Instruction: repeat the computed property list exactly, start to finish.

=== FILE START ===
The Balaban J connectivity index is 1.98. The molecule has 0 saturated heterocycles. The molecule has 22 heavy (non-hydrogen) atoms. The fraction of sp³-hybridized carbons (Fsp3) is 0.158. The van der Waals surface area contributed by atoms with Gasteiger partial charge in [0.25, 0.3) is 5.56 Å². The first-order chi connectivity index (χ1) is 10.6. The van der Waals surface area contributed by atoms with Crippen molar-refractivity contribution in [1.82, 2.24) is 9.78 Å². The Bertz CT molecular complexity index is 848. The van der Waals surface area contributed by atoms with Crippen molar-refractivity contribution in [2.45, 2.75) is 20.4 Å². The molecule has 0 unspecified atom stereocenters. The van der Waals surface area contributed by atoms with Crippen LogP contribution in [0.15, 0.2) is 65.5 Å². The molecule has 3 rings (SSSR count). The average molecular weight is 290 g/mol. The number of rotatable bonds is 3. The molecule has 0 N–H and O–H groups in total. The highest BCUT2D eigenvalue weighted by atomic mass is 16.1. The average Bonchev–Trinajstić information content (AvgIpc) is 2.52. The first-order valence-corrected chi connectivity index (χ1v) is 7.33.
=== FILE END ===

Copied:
The Balaban J connectivity index is 1.98. The molecule has 0 saturated heterocycles. The molecule has 22 heavy (non-hydrogen) atoms. The fraction of sp³-hybridized carbons (Fsp3) is 0.158. The van der Waals surface area contributed by atoms with Gasteiger partial charge in [0.25, 0.3) is 5.56 Å². The first-order chi connectivity index (χ1) is 10.6. The van der Waals surface area contributed by atoms with Crippen molar-refractivity contribution in [1.82, 2.24) is 9.78 Å². The Bertz CT molecular complexity index is 848. The van der Waals surface area contributed by atoms with Crippen molar-refractivity contribution in [2.45, 2.75) is 20.4 Å². The molecule has 0 unspecified atom stereocenters. The van der Waals surface area contributed by atoms with Crippen LogP contribution in [0.15, 0.2) is 65.5 Å². The molecule has 3 rings (SSSR count). The average molecular weight is 290 g/mol. The number of rotatable bonds is 3. The molecule has 0 N–H and O–H groups in total. The highest BCUT2D eigenvalue weighted by atomic mass is 16.1. The average Bonchev–Trinajstić information content (AvgIpc) is 2.52. The first-order valence-corrected chi connectivity index (χ1v) is 7.33.